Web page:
A lack of inventory has been supporting existing home prices this year, however, that too is beginning to change. According to the National Association of Realtors, the months of supply of inventory have increased from the cyclical low of 1.5 in January of this year to 3.3 months in October. Housing starts were down 8.8% YOY in October and new home permits were off 10% from a year earlier. See page 5. And the outlook for the housing sector in 2023 continues to be dim, particularly since the Federal Reserve is expected to continue to raise rates in coming months. Affordability is already at its worst level in 37 years and the NAHB builder confidence survey has been declining for 11 consecutive months. November’s survey fell 5 points to 33, which is well below the neutral benchmark of 50. Both current traffic and the outlook for sales in the next six months are at recessionary levels. See page 6. Keep in mind that these dismal numbers are likely to get worse due to the Fed’s tightening policy in coming months. But, to a large extent this is the Fed’s goal – an economic slowdown.
October’s retail sales were stronger than expected, with total retail and foods service sales increasing 8.3% YOY and total sales excluding autos and gas stations rising 8% YOY. However, retail sales priced in 1982 dollars (adjusted for inflation) rose a mere 0.5%. Still, this small increase was better than the real retail sales data for April and June which were negative on a year-over-year basis. These declines were worrisome since negative YOY retail sales have been characteristic of all previous recessions. See page 3. However, investors should focus on where retail sales have actually been growing. In the post-COVID era. Sales have increased for six segments: gas stations, food service, building materials, sporting goods, miscellaneous and non-store retailers. This is in line with what we are seeing in terms of stock performance. See page 14.
What we are seeing in terms of earnings performance is playing out in the popular indices. On page 9 we have ordered the indices in terms of their technical strength. The DJIA is by far the best-performing index, seen by the fact that it is now trading above its long-term 200-day moving average and has broken above a downtrend line off the January 4, 2022 peak of 36,799.65. The Russell 2000 index is the second-best performing index and is threatening to break above its 200-day moving average but is yet to do so. The S&P 500 is third best, and while trading above both its 50 and 100-day moving averages, it is trading 60 points below its 200-day moving average. The Nasdaq Composite index is by far the worst-performing index. It has barely exceeded its 50-day moving average and trades well below its 100 and 200-day moving averages. These differences are a display of the shifting leadership we noted earlier. Value has widely outperformed growth year-to-date and during the recent rally. See page 9. The 25-day up/down volume oscillator is neutral at 2.28 but was overbought for five of the last eight trading days. This is significant since bear markets rarely reach overbought territory and if they do the reading is brief. A true overbought reading should persist for at least five to ten consecutive trading days to be significant, therefore, the recent reading is ambiguous. Nevertheless, this will be a key indicator to monitor in the coming weeks to assess the strength of any advance in prices.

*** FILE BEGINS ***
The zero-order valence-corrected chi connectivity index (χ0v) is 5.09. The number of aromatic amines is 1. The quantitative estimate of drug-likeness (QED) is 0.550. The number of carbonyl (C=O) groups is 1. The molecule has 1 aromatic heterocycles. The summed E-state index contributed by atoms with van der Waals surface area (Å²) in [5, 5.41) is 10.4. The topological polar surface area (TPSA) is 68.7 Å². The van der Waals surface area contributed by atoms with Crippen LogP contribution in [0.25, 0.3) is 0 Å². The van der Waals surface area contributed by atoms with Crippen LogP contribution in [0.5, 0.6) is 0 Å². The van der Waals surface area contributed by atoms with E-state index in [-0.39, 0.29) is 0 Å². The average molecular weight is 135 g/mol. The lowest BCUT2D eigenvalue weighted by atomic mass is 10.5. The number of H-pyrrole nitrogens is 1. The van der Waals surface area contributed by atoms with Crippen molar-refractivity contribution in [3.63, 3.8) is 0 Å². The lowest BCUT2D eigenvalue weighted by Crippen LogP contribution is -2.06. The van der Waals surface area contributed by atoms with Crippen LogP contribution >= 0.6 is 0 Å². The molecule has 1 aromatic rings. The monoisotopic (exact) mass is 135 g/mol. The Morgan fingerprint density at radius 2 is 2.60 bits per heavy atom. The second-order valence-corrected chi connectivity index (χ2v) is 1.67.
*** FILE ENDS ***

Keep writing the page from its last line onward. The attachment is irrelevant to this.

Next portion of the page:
PLEASE NOTE: Unless otherwise stated, the firm and any affiliated person or entity 1) either does not own any, or owns less than 1%, of the outstanding shares of any public company mentioned, 2) does not receive, and has not within the past 12 months received, investment banking compensation or other compensation from any public company mentioned, and 3) does not expect within the next three months to receive investment banking compensation or other compensation from any public company mentioned. The firm does not currently make markets in any public securities.